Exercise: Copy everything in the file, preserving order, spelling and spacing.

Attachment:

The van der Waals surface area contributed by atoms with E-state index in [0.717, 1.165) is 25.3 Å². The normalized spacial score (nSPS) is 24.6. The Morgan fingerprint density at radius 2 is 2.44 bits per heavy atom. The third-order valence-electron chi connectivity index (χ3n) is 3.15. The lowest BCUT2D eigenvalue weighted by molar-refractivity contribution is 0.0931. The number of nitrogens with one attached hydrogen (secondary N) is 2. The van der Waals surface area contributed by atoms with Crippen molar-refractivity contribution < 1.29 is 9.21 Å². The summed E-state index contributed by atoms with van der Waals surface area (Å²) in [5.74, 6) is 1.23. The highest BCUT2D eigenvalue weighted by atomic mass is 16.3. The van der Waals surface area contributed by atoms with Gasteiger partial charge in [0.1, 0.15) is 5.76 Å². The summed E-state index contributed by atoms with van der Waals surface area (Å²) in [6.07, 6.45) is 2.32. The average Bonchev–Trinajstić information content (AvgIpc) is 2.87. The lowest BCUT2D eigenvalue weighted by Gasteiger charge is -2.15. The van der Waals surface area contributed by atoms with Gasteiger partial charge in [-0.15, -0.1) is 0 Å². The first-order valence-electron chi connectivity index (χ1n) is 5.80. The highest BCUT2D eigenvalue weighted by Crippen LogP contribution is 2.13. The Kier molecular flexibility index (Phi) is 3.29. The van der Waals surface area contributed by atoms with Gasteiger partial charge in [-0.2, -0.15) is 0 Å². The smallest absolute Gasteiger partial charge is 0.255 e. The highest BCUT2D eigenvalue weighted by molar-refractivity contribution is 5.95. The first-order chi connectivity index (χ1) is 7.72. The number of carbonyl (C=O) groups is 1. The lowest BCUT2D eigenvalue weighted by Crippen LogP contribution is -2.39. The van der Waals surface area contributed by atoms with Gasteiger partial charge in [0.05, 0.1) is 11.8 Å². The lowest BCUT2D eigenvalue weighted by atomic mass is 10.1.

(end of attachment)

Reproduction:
The van der Waals surface area contributed by atoms with E-state index in [0.717, 1.165) is 25.3 Å². The normalized spacial score (nSPS) is 24.6. The Morgan fingerprint density at radius 2 is 2.44 bits per heavy atom. The third-order valence-electron chi connectivity index (χ3n) is 3.15. The lowest BCUT2D eigenvalue weighted by molar-refractivity contribution is 0.0931. The number of nitrogens with one attached hydrogen (secondary N) is 2. The van der Waals surface area contributed by atoms with Crippen molar-refractivity contribution < 1.29 is 9.21 Å². The summed E-state index contributed by atoms with van der Waals surface area (Å²) in [5.74, 6) is 1.23. The highest BCUT2D eigenvalue weighted by atomic mass is 16.3. The van der Waals surface area contributed by atoms with Gasteiger partial charge in [0.1, 0.15) is 5.76 Å². The summed E-state index contributed by atoms with van der Waals surface area (Å²) in [6.07, 6.45) is 2.32. The average Bonchev–Trinajstić information content (AvgIpc) is 2.87. The lowest BCUT2D eigenvalue weighted by Gasteiger charge is -2.15. The van der Waals surface area contributed by atoms with Gasteiger partial charge in [-0.15, -0.1) is 0 Å². The first-order valence-electron chi connectivity index (χ1n) is 5.80. The highest BCUT2D eigenvalue weighted by Crippen LogP contribution is 2.13. The Kier molecular flexibility index (Phi) is 3.29. The van der Waals surface area contributed by atoms with Gasteiger partial charge in [-0.2, -0.15) is 0 Å². The smallest absolute Gasteiger partial charge is 0.255 e. The highest BCUT2D eigenvalue weighted by molar-refractivity contribution is 5.95. The first-order chi connectivity index (χ1) is 7.72. The number of carbonyl (C=O) groups is 1. The lowest BCUT2D eigenvalue weighted by Crippen LogP contribution is -2.39. The van der Waals surface area contributed by atoms with Gasteiger partial charge in [0.05, 0.1) is 11.8 Å². The lowest BCUT2D eigenvalue weighted by atomic mass is 10.1.